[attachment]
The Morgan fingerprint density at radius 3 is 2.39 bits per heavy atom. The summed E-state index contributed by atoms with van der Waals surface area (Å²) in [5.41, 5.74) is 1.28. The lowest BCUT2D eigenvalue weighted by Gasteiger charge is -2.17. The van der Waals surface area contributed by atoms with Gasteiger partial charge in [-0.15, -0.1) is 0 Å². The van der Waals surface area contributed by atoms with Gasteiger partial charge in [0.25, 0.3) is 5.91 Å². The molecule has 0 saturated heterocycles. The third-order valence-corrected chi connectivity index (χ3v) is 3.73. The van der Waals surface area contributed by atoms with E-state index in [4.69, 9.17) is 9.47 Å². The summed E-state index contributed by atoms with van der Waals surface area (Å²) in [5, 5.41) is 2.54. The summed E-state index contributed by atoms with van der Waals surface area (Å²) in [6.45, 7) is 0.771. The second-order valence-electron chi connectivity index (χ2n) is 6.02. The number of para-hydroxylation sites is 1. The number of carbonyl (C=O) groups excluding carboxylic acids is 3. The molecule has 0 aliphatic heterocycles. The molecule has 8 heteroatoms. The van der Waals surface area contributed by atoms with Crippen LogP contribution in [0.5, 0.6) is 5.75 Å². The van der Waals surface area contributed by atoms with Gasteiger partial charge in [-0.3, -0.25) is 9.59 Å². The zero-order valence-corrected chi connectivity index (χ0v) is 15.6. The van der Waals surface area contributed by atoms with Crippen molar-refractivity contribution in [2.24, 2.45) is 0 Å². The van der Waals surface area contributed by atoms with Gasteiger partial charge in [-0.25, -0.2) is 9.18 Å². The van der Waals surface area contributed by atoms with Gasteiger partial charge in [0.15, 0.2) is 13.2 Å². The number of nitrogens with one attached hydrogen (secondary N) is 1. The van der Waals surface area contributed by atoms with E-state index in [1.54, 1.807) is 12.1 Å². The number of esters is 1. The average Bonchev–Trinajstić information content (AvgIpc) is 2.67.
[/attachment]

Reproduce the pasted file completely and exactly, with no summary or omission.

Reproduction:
The Morgan fingerprint density at radius 3 is 2.39 bits per heavy atom. The summed E-state index contributed by atoms with van der Waals surface area (Å²) in [5.41, 5.74) is 1.28. The lowest BCUT2D eigenvalue weighted by Gasteiger charge is -2.17. The van der Waals surface area contributed by atoms with Gasteiger partial charge in [-0.15, -0.1) is 0 Å². The van der Waals surface area contributed by atoms with Gasteiger partial charge in [0.25, 0.3) is 5.91 Å². The molecule has 0 saturated heterocycles. The third-order valence-corrected chi connectivity index (χ3v) is 3.73. The van der Waals surface area contributed by atoms with E-state index in [4.69, 9.17) is 9.47 Å². The summed E-state index contributed by atoms with van der Waals surface area (Å²) in [5, 5.41) is 2.54. The summed E-state index contributed by atoms with van der Waals surface area (Å²) in [6.45, 7) is 0.771. The second-order valence-electron chi connectivity index (χ2n) is 6.02. The number of para-hydroxylation sites is 1. The number of carbonyl (C=O) groups excluding carboxylic acids is 3. The molecule has 0 aliphatic heterocycles. The molecule has 8 heteroatoms. The van der Waals surface area contributed by atoms with Crippen LogP contribution in [0.5, 0.6) is 5.75 Å². The van der Waals surface area contributed by atoms with Gasteiger partial charge in [-0.3, -0.25) is 9.59 Å². The zero-order valence-corrected chi connectivity index (χ0v) is 15.6. The van der Waals surface area contributed by atoms with Crippen molar-refractivity contribution in [2.24, 2.45) is 0 Å². The van der Waals surface area contributed by atoms with Gasteiger partial charge in [-0.25, -0.2) is 9.18 Å². The van der Waals surface area contributed by atoms with Gasteiger partial charge in [0.15, 0.2) is 13.2 Å². The number of nitrogens with one attached hydrogen (secondary N) is 1. The van der Waals surface area contributed by atoms with E-state index in [1.54, 1.807) is 12.1 Å². The number of esters is 1. The average Bonchev–Trinajstić information content (AvgIpc) is 2.67.